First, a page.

The group – first identified as such in a 1932 exhibition – was comprised of strongly individualistic artists brought together by a common philosophy and held together in a tangle of dynamic relationships. They shared a conviction that photography must emphasize its unique capabilities – those that distinguished it from other arts – in order to establish the medium’s identity. Their name, f.64, they took from a very small lens aperture used with their large-format cameras, a pinprick that allowed them to capture the greatest possible depth of field in their lustrous, sharply detailed prints. In today’s digital world, these “straight” photography champions are increasingly revered. Mary Street Alinder is especially well positioned to write this first group biography. A former assistant to Ansel Adams, she personally knew most of the artists featured. But just as important, she understands the art.

Featuring close to one hundred photographs by and of its members, including a special sixteen-page insert – Group f.64 details a transformative period in art history with narrative brilliance.”
– publisher description

Angry Optimist: The Life and Times of Jon Stewart

Angry Optimist

Angry Optimist: The Life and Times of Jon Stewart by Lisa Rogak

PN 2287 .S683 R66 2014

“Since his arrival at The Daily Show in 1999, Jon Stewart has become one of the major players in comedy as well as one of the most significant liberal voices in the media. In Angry Optimist, biographer Lisa Rogak charts his unlikely rise to stardom. She follows him from his early days growing up in New Jersey, through his years as a struggling stand-up comic in New York, and on to the short-lived but acclaimed The Jon Stewart Show. And she charts his humbling string of near-misses – passed over as a replacement for shows hosted by Conan O’Brien, Tom Snyder, and even the fictional Larry Sanders – before landing on a half-hour comedy show that at the time was still finding its footing amidst roiling internal drama.

Once there, Stewart transformed The Daily Show into one of the most influential news programs on television today. Drawing on interviews with his current and former colleagues, Rogak reveals how things work – and sometimes don’t work – behind the scenes at The Daily Show, led by Jon Stewart, a comedian who has come to wield incredible power in American politics.”
– publisher description

The Brilliant History of Color in Art

The Brilliant History of Color in Art

The Brilliant History of Color in Art by Victoria Finlay

N 7432 .F56 2014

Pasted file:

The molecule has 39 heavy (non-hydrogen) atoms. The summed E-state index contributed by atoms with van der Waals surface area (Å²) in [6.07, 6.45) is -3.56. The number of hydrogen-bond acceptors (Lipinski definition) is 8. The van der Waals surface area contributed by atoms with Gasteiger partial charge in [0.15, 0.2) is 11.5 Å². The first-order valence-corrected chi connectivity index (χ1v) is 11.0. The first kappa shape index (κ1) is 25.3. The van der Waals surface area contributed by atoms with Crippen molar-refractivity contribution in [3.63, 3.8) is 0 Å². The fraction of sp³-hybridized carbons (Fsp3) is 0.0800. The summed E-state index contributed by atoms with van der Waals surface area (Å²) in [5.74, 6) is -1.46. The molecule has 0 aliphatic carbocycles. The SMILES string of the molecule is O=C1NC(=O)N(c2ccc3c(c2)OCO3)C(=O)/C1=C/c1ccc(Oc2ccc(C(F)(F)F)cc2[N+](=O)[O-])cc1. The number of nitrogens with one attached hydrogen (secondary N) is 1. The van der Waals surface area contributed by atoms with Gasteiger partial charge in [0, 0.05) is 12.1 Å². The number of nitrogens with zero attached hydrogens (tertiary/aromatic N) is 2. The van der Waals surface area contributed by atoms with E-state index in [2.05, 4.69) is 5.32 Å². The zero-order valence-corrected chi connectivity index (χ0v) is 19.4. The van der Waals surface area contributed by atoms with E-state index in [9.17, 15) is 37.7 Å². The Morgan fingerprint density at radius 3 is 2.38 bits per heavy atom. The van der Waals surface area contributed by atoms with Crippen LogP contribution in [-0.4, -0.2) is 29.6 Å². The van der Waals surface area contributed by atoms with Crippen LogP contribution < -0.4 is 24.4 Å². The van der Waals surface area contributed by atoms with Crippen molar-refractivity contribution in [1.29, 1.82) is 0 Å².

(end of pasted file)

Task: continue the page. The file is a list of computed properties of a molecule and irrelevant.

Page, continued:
“Journey from the Ice Age to the Digital Age with a surprising cast of characters on this worldwide tour of color in art. You’ll discover the strange, intriguing, and humorous stories of your favorite colors, the science behind them, and how they forever changed the courses of art and history. Big questions will pique your curiosity: Why is the sky blue? Why are there seven colors in the rainbow? What is art, anyway?

The Brilliant History of Color in Art is also a treasure trove of world art, from cave paintings to Roman treasures and Chinese dragon scrolls; to works by Titian and Michelangelo, Monet and Kandinsky, Rothko and Hockney; to contemporary sculpture and graffiti art. Many of the book’s 166 spectacular images are from the collections of the J. Paul Getty Museum.”
– publisher description

The Blues: A Visual History

The Blues

The Blues: A Visual History: 100 Years of Music That Changed the World by Mike Evans

ML 3521 .E94 2014

“Charting the history of the blues from its rural roots in the American South, and focusing on the key musicians and singers who brought it recognition worldwide, The Blues: A Visual History is a unique and fully illustrated account of the development of the blues. This deceptively simple, twelve-bar musical form has become the common denominator that has driven the popular music of the last hundred years. As John Lee Hooker put it: ‘The music we play. . . that music is the roots. Rock music, everything else, is like a branch on the same tree. It all comes from the blues.'”
– publisher description

Charlie Chaplin: A Brief Life

Charlie Chaplin

Charlie Chaplin: A Brief Life by Peter Ackroyd

PN 2287 .C5 A48 2014

“He was the very first icon of the silver screen and remains one of the most recognizable of Hollywood faces, even a hundred years after his first film. But who was the man behind the mustache? What drove the artist who not only directed the films but held the camera and acted in front of it?

Peter Ackgroyd turns the spotlight on Chaplin’s often controversial life as well as on his classic films, from his humble theatrical beginnings in music halls to his winning an honorary Academy Award. Everything is here: the glamour of his golden age, the murky scandals of the 1940s, and his eventual exile in Switzerland. This masterly brief biography offers fresh revelations about one of the most familiar faces of the last century and brings the Little Tramp vividly to life.”
– publisher description